When Insomnia Becomes Deadly

[ intro ] We’ve all been there — tossing and turning all night for absolutely
no reason. But for the vast majority of people, insomnia
can’t actually kill you. In one very rare, very specific case, however, not only is insomnia deadly — it’s lurking in your genes from the time
you’re born. Familial fatal insomnia, or FFI, is an incredibly rare condition where patients
experience lack of sleep and other psychiatric symptoms, and eventually
die. And though we know what causes it, there’s a lot about that cause we don’t
fully understand. Familial fatal insomnia usually affects adults
as early as their 30s, though there have been a very small number
of cases in teenagers. And yes — it is fatal. Unfortunately, there’s no cure, and patients usually die within a year or
two of showing symptoms. It usually starts when people report having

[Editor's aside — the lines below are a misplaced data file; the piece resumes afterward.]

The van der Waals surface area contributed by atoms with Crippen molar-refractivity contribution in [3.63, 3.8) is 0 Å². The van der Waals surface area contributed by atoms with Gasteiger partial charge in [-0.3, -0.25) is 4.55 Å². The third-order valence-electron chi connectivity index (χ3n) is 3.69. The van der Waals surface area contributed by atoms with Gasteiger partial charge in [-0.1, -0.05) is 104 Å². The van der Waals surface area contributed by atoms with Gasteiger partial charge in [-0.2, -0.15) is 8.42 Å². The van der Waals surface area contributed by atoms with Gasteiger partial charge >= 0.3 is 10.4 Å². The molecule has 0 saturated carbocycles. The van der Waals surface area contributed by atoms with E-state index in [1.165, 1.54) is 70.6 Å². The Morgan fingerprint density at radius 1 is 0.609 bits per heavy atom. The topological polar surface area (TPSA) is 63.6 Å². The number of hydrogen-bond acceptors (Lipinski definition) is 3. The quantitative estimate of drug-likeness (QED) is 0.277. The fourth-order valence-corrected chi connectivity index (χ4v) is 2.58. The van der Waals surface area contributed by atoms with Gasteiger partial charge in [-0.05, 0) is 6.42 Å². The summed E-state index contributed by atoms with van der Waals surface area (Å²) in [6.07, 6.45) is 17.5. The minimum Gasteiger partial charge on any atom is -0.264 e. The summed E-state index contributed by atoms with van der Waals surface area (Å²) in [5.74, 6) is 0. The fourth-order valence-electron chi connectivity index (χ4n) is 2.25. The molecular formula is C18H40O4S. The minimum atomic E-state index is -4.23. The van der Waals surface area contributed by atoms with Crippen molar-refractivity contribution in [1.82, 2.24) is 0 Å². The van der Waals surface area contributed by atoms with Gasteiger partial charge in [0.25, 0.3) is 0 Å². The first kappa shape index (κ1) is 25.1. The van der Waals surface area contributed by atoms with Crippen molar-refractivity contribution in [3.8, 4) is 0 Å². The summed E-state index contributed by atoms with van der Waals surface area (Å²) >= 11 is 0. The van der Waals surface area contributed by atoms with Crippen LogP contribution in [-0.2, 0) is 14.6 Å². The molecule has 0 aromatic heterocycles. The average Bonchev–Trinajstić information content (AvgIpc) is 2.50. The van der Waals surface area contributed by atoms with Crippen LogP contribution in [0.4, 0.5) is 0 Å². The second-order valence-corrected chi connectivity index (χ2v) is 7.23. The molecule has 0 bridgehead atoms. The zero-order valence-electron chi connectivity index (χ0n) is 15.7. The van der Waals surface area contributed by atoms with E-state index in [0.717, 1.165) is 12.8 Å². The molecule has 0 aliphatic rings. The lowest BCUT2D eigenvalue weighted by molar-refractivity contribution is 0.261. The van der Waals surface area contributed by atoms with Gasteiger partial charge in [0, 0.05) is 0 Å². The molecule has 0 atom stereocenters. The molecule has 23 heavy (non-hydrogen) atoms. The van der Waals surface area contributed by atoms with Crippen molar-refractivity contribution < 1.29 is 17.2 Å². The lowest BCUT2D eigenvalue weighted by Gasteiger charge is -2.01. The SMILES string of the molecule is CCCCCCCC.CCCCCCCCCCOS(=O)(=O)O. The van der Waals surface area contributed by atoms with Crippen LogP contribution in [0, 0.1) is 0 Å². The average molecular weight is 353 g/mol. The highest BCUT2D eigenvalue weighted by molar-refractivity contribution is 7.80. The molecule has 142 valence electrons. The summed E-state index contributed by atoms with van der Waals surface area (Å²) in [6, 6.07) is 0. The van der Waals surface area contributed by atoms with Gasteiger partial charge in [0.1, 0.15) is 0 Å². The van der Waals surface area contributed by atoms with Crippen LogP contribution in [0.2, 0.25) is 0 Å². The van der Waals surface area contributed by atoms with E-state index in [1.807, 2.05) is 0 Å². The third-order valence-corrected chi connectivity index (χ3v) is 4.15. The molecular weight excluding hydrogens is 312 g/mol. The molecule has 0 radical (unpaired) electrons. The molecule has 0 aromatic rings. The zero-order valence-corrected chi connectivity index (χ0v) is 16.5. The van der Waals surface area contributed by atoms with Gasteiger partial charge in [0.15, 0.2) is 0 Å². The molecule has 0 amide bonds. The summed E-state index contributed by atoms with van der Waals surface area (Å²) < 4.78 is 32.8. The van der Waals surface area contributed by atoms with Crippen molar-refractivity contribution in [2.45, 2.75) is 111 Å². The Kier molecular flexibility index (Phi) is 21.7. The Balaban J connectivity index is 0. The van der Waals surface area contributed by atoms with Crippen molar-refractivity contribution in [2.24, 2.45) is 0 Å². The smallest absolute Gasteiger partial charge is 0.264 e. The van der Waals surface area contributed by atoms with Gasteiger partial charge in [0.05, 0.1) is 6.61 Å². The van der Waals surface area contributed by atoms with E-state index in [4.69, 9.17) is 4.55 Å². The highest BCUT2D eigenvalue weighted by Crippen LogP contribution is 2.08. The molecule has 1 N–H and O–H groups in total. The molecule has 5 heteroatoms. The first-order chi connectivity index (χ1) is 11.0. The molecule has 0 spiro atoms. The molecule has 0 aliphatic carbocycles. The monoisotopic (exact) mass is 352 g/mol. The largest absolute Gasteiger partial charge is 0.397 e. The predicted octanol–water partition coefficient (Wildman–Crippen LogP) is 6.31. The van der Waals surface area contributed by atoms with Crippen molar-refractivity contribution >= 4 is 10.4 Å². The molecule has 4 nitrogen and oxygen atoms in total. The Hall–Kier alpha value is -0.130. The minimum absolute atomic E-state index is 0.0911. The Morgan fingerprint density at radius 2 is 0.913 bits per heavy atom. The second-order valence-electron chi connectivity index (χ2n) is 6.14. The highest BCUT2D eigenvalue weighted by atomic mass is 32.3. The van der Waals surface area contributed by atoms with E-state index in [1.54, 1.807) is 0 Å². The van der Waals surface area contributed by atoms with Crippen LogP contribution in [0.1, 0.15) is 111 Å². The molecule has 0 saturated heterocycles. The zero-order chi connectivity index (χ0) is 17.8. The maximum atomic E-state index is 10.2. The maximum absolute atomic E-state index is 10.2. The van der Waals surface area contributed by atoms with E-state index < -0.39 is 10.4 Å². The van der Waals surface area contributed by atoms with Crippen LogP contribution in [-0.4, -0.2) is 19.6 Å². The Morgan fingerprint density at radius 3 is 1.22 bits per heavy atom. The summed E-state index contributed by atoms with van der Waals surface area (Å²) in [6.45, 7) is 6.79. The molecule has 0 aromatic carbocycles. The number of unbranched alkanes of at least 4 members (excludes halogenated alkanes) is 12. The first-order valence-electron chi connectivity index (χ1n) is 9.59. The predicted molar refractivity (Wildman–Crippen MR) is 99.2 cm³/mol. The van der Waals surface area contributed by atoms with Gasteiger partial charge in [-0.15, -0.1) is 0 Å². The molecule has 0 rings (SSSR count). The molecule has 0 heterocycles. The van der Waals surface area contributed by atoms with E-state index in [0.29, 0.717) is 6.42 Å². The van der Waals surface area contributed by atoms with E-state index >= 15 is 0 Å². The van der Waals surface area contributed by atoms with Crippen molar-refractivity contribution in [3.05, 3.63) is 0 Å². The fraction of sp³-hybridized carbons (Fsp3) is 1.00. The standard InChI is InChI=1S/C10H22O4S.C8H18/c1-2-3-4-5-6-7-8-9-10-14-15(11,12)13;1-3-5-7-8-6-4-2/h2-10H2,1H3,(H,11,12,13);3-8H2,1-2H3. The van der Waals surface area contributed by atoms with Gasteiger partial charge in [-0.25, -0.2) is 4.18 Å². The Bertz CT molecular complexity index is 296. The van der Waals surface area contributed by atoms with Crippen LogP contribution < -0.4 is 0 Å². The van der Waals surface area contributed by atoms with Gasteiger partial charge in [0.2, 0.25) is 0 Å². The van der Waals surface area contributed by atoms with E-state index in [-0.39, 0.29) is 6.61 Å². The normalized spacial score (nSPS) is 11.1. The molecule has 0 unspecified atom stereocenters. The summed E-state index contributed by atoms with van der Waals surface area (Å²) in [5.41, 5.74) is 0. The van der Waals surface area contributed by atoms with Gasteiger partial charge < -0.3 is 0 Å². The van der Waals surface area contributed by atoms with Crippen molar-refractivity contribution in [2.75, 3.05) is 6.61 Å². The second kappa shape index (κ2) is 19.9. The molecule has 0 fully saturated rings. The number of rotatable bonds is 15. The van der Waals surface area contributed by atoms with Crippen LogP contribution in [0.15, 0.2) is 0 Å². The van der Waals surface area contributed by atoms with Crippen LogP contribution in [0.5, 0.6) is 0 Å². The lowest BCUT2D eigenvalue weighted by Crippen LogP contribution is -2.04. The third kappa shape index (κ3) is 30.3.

a hard time falling or staying asleep. When they do sleep, they have a harder time
achieving deep, restful sleep. And their brain activity actually changes. The typical sleep cycles most people experience
are altered for these patients. Sometimes their perceptions while awake during
the day can become dream-like, either hallucinating, seeing double, or reacting to things in the dream. As the disease progresses, patients develop
problems with balancing and walking, and experience actual dreams throughout the
day. But FFI is so rare that these symptoms can
be really misleading. If a patient comes in complaining of hallucinations,
for example, doctors might be more likely to think of something
like schizophrenia. Because FFI is incredibly rare. Only a few dozen cases have been described
in the medical literature, though it might be slightly more common than
that. So where does this disease come from? Well, autopsies of patients with this disease
show something in common — deterioration of tissue in the thalamus. This region is often called a relay center,
connecting different parts of the brain to each other. But it plays a specific role in regulating
your sleep cycles. It’s involved in monitoring sensory information